Just some food for thought, which will be the lowest-calorie offering over the holidays...
Centralization inhibits agility. It also leads to vanilla being the only flavor on offer. It’s possible that a shared standard may be developed, but isn’t interoperability a better goal than universality?
Have a safe and happy Thanksgiving!
Collections Services Archivist for Metadata, Systems, and Standards
Harvard University Archives
voice: (617) 384-7787
fax: (617) 495-8011
I applaud the effort that NLM is taking on, as well as the work done by LC, but these efforts also servie to point out a great gap that exists in our community -- that we have no coordinated way to create our
essential standards. No single institution has the capacity to manage a community-wide standards effort. Ideally, work on a new metadata standard would include representatives of a wide range of interested parties covering traditional libraries (from public
libraries to research libraries), a range of material types, archival interests, digital libraries, and at least some of the partners with whom these groups might exchange data (publishers, database providers, and the web). It would include both subject experts
and technology experts. It would also naturally include those who do or might create the systems that would use the technology. That mechanism is lacking.
In 2012, when the BIBFRAME initiative was announced, I proposed a model for the development of a new data carrier: http://kcoyle.blogspot.com/2012/03/can-libraries-change.html. While aimed at BIBFRAME, it could really be applied to any standard in our community. Looking now at the diagram in that post, I can already see where it should be amplified to include a broader list of interested parties. The main thrust of the idea, however, was that we need coordination between our content standards (cataloging rules), our technical standards (MARC, BIBFRAME, MODS, etc.), and the standards maintenance process (creation, versioning, updating). Today I would add a number of related data-sharing partners, from publishers to Amazon to Wikipedia.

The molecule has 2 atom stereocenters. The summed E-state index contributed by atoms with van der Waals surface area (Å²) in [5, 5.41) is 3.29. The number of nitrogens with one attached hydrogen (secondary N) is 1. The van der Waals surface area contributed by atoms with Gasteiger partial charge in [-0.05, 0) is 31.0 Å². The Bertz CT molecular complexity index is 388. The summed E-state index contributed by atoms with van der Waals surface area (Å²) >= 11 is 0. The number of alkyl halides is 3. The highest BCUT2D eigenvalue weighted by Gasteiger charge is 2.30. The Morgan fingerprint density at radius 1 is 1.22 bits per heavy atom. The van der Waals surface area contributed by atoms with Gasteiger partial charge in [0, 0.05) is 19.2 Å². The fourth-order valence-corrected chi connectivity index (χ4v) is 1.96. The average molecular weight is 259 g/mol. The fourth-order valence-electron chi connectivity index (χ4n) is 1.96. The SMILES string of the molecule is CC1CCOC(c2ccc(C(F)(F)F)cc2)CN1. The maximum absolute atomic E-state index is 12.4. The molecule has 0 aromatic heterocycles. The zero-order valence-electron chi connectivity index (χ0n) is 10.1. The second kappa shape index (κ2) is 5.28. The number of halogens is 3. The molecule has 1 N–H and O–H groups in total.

I don't think anyone can question that we are in an environment where data is shared over a wide range of communities and users. It makes little sense to create standards in isolation. We do so NOT because we don't understand or don't care, but because the needed standards process has not be developed, and it hasn't been developed, at least in part, because it is a very expensive prospect.
I don't have a solution, but I also cannot have much faith in the current standards in progress. There's a fundamental gap that needs to be filled so that we can develop successful standards with broad usage.
On 11/26/14 6:52 AM, Victoria Mueller wrote:
Excellent point Nancy. We look forward to the progress as a community also!
Senior Information Architect and Systems Librarian, Zepheira
On Nov 26, 2014, at 9:48 AM, Fallgren, Nancy (NIH/NLM) [E] <[log in to unmask]> wrote:
Just a comment to manage expectations J -- Whatever we draft for this experiment as a BF core vocabulary will be just a starting point for further development of that core (so, good enough to use for proof of concept, but not nearly final). It will take broader input to agree on a BF core vocab that will be useful to the entire cultural heritage community. If just the library cataloging community invests in developing a BF core vocabulary, then we won’t have progressed from the insularity we currently have with MARC.
Nancy J. Fallgren
Metadata Specialist Librarian
Cataloging and Metadata Management Section
Technical Services Division
National Library of Medicine
I really look forward to hearing more about this! I am particularly interested to see what is regarded as the “core BIBFRAME vocabulary”.
Head of Current Cataloguing
University College London
London WC1E 6BT